The Role of Bacteria in Conditioning Soil

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Bacteria are the unsung heroes of gardening. Without bacteria, gardeners would not have the rich, loamy soil in which plants grow without bounds.

Bacteria are single-celled organisms that chemically digest organic matter in the soil into smaller nutritional components in the form available for plants.

There are hundreds of thousands of different types, and many types of bacteria can digest hundreds of different forms of organic matter into topsoil. Beneficial bacteria for plants can do this because they can produce various types of enzymes to digest different compounds.

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Bacteria on Land vs. Bacteria in Compost

Each type works best under certain conditions. In cold compost piles, or on garden soil, bacteria that thrive in cold conditions will form a large portion of the bacterial population. In hot compost, other bacteria that can survive at high temperatures dominate.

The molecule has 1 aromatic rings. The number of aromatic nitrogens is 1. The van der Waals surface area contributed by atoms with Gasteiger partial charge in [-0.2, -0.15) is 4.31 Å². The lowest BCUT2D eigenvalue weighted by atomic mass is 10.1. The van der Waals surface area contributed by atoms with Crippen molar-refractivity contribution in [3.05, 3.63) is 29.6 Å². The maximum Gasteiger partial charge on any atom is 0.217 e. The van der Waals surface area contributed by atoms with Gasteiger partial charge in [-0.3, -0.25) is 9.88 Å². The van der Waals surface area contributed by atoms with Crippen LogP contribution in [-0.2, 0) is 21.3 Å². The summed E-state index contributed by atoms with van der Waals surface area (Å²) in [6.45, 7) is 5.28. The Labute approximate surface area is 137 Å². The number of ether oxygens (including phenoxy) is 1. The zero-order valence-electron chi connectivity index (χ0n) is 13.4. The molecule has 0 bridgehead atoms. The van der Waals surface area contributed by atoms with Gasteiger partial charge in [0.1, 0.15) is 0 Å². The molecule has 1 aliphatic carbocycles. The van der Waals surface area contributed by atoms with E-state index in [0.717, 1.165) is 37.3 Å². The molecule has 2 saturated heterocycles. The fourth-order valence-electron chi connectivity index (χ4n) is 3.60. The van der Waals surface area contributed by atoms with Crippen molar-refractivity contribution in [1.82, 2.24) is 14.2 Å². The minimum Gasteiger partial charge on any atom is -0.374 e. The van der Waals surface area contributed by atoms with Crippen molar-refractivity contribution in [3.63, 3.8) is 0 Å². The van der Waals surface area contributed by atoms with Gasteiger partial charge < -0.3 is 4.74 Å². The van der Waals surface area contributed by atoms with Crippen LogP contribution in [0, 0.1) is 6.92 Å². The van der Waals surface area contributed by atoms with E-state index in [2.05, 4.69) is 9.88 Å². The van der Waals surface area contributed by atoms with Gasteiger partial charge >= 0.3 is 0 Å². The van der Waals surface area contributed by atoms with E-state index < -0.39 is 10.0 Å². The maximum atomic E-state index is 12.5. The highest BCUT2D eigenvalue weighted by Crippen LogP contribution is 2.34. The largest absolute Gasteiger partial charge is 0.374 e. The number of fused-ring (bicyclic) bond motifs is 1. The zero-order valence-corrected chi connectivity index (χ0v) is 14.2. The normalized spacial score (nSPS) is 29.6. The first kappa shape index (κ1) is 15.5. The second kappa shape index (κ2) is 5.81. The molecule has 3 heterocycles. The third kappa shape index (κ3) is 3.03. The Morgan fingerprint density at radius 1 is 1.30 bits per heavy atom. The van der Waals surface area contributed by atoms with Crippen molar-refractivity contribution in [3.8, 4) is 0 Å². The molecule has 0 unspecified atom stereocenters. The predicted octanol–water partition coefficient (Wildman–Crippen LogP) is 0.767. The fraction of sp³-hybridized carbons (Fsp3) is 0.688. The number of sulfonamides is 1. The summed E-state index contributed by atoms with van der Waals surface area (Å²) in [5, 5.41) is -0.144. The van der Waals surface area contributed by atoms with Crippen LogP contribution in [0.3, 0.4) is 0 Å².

When considering a bacterial soil conditioner, remember how you plan to use conditioner. Understand the bacteria you add, if you add bacteria as a soil conditioner, so you add the right type.

After conditions change drastically, bacteria that cannot function in these conditions will be destroyed. (Bacteria are not very active unless they have water to float together or wind to carry them.)

Bacteria for Improvement of Soil Structures

Using a bacterial soil conditioning program not only helps the availability of nutrients but also helps improve soil structure. Poorly structured soils are beneficial because bacteria break down soil compounds and the soil regroups. Space for air and water will open, and the soil structure will become more uniform.